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This is the second time so far this season that my task as mentor was to wake up the contestants at some unbelievably early hour. You can imagine how early I had to get up that morning to be ready for shooting at 5:30am sharp. When watching the episode, it gave the impression that I was chirpy and full of eagerness and energy to start the new day. I can assure you that it was an optical illusion, since by temperament I am a night bird and I sometimes find it agonizingly hard to get up at the crack of dawn. I always felt people in the auction world were working incredibly hard, but when I see the hours that people in the world of television are clocking my full respect goes out to them. Getting all packed into a small van with the remaining nine contestants and driving out to the impressive plant of the New York Times was actually a most fun experience. It is the longest time I have had the chance to hang around with them, since my contact otherwise is strictly limited to my studio visits and to the gallery openings. Despite the competitive nature of this show, I felt a very positive spirit of camaraderie between the artists and that all of them regarded it as a great opportunity and as a rewarding experience. The printing plant itself was truly impressive, the filmed segments give a sampling of its magnitude. It must be the largest newspaper printing facility of its kind in the world. In the context of the speed of light changes that are due to the advent of the digital world, it also already feels like a symbol of the past. The choice of Adam McEwen as a guest judge for this episode was an inspired one. Some of his earlier work is directly newspaper related. The wind is blowing heavily into his sails these days. An exhibition with his new work is currently being shown at the Marianne Boesky Gallery and two days before the airing of this episode I had the privilege of selling one of his recent works for a new record price of $150,000 at Phillips de Pury. Adam McEwen generously had donated a work for an auction to benefit the Solomon R. Guggenheim Foundation. As someone who is frequently asked to conduct charity auctions, I have huge admiration and respect for successful artists who give something back. It is always the same artists that are solicited over and over again. By far the most generous artists in that respect are Damian Hirst and Chuck Close. Over the years each of them has donated works worth millions of dollars. Besides their artistic merits this is something that needs to be honored.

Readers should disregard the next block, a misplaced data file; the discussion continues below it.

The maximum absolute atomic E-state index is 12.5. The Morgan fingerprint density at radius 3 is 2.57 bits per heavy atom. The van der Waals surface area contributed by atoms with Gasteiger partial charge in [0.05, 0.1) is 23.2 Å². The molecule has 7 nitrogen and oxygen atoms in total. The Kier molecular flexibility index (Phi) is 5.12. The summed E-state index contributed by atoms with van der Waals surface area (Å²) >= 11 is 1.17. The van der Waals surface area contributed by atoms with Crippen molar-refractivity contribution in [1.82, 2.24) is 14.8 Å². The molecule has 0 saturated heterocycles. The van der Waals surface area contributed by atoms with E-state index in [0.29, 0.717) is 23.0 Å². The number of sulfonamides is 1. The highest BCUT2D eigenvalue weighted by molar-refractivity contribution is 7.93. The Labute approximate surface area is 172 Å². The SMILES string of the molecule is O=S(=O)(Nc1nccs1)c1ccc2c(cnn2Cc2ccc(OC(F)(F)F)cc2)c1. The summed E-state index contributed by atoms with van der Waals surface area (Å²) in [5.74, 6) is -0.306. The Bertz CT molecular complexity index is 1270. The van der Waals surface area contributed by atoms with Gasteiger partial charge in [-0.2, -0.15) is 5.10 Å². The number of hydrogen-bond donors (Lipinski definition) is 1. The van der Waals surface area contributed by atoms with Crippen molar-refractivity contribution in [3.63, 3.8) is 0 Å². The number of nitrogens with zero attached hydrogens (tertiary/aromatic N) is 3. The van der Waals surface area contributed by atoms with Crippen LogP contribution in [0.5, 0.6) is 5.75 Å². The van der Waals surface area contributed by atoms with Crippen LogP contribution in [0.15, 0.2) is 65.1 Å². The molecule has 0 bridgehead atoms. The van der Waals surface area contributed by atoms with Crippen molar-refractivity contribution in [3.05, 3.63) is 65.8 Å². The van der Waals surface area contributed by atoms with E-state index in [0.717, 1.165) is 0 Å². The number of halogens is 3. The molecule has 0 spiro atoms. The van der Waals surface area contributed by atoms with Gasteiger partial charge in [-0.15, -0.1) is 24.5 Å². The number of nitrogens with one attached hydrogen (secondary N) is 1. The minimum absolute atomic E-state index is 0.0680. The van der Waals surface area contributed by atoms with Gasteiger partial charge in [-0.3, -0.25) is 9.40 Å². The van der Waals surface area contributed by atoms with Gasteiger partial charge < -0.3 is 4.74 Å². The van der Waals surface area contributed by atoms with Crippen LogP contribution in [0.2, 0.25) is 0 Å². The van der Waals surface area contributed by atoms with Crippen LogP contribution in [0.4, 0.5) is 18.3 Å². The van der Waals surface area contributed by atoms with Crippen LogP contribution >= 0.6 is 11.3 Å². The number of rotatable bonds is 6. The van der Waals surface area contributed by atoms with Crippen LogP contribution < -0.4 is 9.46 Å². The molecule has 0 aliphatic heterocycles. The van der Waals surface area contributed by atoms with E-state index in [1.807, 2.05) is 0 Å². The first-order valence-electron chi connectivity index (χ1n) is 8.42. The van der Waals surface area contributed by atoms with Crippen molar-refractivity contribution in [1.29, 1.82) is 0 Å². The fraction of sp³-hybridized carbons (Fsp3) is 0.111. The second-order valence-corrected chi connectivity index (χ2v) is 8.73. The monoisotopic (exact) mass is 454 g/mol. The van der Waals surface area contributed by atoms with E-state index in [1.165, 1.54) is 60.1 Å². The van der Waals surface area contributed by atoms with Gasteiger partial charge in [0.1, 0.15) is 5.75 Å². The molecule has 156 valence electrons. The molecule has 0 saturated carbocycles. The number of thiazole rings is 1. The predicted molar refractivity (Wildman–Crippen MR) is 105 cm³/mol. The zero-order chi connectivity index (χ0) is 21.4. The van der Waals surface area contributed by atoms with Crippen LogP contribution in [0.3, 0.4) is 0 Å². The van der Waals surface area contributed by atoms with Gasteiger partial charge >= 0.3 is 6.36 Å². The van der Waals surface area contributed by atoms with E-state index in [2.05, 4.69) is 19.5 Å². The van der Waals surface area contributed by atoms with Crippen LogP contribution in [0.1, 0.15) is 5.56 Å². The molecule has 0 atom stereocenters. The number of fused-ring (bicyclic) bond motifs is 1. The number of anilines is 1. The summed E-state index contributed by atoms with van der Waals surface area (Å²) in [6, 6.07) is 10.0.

Now to the works of the contestants: Young's work in support of Ai Weiwei was very simple and its impact was all the stronger as a result of it. Dusty did an equally powerful work. Of all the contestants he has the best feeling for scale and proportions. Walking into the gallery his work's wall power was instantly evident. For once on my studio visits Lola knew already pretty well what she wanted to do and I am happy to see that she made it into the top bunch. Bayete's work looked initially promising with his golden doors and I am sad to see that the final execution and his defense of the piece during the crits did not prevent his elimination. Had I known that the comments I made to the Sucklord would trigger him to do a work that was potentially worse, I might possibly have held back. Every episode reveals different aspects of his personality that are endearing and highly entertaining.